To All the Boys I Loved Before by Jenny Han

I have been patiently waiting to read this one! And now I’m patiently waiting to read the rest of the trilogy. Oh man did I relate to Lara Jean! Secret letters I wrote to boys never made their rounds through my high school, but I was a teenage girl navigating crushes and figuring out who is OK to date and who is off limits. Not to mention the mean girl situation! The writing by Jenny Han was right out of a teenagers mind and spoke to those feelings that most of us have been through but would not return to! I appreciated the immaturity of the characters and their authenticity. I’m still not sure how I feel about who ended up with who in the end but maybe that will change in the next book. Look forward to reading that!

An Improbable Pairing by Gary Dickson

I was immediately drawn to this book because of the mysterious woman on the cover. I want to know her and know her secret. I was not disappointed by her or her story. Gary Dickson gives the reader a love story set in a romantic world only Paris can provide.

A Place For Us by Fatima Farheen Mirza

My Instagram book pals and I read A Place For Us as a buddy read. This was another example of a book I would not have picked up on my own and honestly would not have stuck with if it wasn’t for the friends telling me to stick with it. I was blown away. I wasn’t sure where the book was going and I needed a big moment and it never came, and that’s what made the story so beautiful. The daily life of a family with a father who was overbearing and strict out of love. A mother that married her husband in an arranged marriage but followed him to America and through life, standing behind all of his decisions. Children that didn’t understand their parent’s relationship or the relationship each parent had with each child. The story was so relatable even through the lens of another culture. I put A Place For Us in my all time favorites.

The Suspect: Book Review

9781101990513I was given the opportunity to read The Suspect by Fiona Barton through Penguin Publishing’s First to Read program. I’m usually not a huge suspense reader but I gave it a try and it did not disappoint. I loved the multiple points of view once I had the characters and there personalities down. The author did a nice job developing the characters so it was easy to differentiate story line I was reading.

When two young ladies go missing while on gap year in Thailand, news reporter Kate Waters dove head first into the details to secure the first report of the happenings. Kate takes a special interest in the girls case, even using her close friendship with the lead detective to gain insider information. The back story of Kate revealed that her son was also in Thailand and while not missing, Kate wasn’t sure where he was. She missed her son and that ache of a mothers heart helped her empathize with the girls parents. All of the parents would soon learn that they may have more in common than Thailand and missing children.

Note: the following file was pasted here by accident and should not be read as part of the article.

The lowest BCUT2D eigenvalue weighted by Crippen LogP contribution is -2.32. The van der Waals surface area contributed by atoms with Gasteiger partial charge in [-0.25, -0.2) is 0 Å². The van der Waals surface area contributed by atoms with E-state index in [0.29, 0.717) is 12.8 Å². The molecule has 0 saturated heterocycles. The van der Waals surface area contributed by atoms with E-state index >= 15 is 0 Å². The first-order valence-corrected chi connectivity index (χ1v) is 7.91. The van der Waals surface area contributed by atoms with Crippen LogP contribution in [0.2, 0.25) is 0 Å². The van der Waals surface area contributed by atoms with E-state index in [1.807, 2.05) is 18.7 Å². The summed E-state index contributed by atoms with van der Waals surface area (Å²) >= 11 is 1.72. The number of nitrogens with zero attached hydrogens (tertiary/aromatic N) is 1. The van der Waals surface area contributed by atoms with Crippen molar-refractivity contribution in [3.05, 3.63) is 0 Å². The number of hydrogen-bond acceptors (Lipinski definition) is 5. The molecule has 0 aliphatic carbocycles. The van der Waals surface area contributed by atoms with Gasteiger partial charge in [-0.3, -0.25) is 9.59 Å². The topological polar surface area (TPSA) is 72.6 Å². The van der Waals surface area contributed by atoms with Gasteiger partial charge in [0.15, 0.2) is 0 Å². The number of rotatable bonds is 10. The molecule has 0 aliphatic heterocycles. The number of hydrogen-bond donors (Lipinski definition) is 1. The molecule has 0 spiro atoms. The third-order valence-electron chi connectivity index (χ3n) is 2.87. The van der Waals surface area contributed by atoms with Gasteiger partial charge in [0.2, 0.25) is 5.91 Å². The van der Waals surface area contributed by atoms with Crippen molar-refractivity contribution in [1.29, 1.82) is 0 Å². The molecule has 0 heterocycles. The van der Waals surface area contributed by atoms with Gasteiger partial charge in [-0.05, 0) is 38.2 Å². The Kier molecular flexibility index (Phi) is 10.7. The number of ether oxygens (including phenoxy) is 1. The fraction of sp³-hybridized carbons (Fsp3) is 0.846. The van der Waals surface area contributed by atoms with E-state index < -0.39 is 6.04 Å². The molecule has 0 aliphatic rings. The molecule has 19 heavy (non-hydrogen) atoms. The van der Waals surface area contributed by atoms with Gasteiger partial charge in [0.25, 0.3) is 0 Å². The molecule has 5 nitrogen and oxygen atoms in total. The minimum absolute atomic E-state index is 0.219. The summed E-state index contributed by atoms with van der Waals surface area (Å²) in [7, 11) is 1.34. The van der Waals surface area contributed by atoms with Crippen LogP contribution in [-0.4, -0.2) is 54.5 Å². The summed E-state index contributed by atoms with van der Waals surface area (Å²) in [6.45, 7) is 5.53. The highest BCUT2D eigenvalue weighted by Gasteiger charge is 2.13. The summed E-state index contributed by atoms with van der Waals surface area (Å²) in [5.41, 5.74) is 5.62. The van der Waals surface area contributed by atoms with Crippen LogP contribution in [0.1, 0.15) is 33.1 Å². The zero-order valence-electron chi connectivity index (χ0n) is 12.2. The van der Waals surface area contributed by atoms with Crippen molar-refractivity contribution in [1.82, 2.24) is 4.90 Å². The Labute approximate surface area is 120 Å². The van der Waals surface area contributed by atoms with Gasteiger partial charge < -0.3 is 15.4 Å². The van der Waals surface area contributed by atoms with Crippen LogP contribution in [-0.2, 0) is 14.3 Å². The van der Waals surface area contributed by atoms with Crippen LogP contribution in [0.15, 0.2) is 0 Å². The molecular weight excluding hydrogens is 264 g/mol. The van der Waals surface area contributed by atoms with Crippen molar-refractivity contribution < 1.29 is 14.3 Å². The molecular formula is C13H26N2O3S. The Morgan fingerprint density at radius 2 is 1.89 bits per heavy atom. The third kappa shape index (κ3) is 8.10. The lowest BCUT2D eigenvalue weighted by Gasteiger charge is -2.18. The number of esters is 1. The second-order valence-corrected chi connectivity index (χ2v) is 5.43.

The Suspect was a quick read and kept me engaged. The beginning was a little slow full of details and back story but all pertinent information. Towards the middle the story sped up and I was grateful for those details.

I gave 3 stars on Goodreads.

An Improbable Pairing: Book Review

Great Gatsby fans this read is for you!

I was immediately drawn to this book because of the mysterious woman on the cover. I want to know her and know her secret. I was not disappointed by her or her story. Gary Dickson gives the reader a love story set in a romantic world only Paris can provide.

In the beginning I felt a Titanic, Jack and Rose. The longing of a second class young man for the first class lady out of his league. As the book progressed I felt more Gatsby, but in the 60’s, the golden age of Paris.

Scott is a graduate student on his way to a prestigious international program in Geneva when he lays eyes on Countess de Rovere, a french divorcee in a social standing high above his own. Fate put them on that boat headed East and fate placed them in the same places several times after. Scott and the Countess come from very different worlds, will those worlds keep them apart or will they navigate the ever present boundaries to be together?

I loved the setting and the extravagance. After reading An Improbable Pairing, I really want to visit Geneva and Gstaad, but I’ll need a new wardrobe and wealthier friends.

I received an advanced reader copy from NetGalley and Green Leaf Book Press in exchange for my honest review. I was not required to leave a positive review.

The Girls at 17 Swann Street: Book Review

Yara Zgheib did a great job of taking the reader into the world of eating disorders and inpatient recovery. The slippery slope that Anna slid down, removing one food group, controlling every bite and becoming obsessed with eating and food is hard to explain and understand from the outside and even harder to watch someone you love slide.

After ballet and a transatlantic move Anna needs to find control somewhere and she finds that in food and eating. Despite pleas from her loved ones Anna continues to sink farther and farther until she reaches rock bottom and finds herself among the ladies of 17 Swann Street. In this house she will find help and friendship, she will experience tough love and true love. Anna will discover she has a life worth living and that she is enough.

Thanks to NetGalley I received an advanced copy of this book, along with several other books creating an enormous “to be read” list!! I am not alone though and found a great group of ladies that I am reducing my NetGalley numbers along with. The Girls at 17 Swann Street was one that several of us needed to read so we read it together, which is always more fun. I knew it would be hard for me to read a book on this topic from personal struggles but I am in a great place and able to appreciate Anna and her fellow housemates. However, there were several times the tears flowed for Anna and her friends, for past me and for my friends that struggled. I cried a little because the struggle is never gone and over but the strength makes each day a little easier.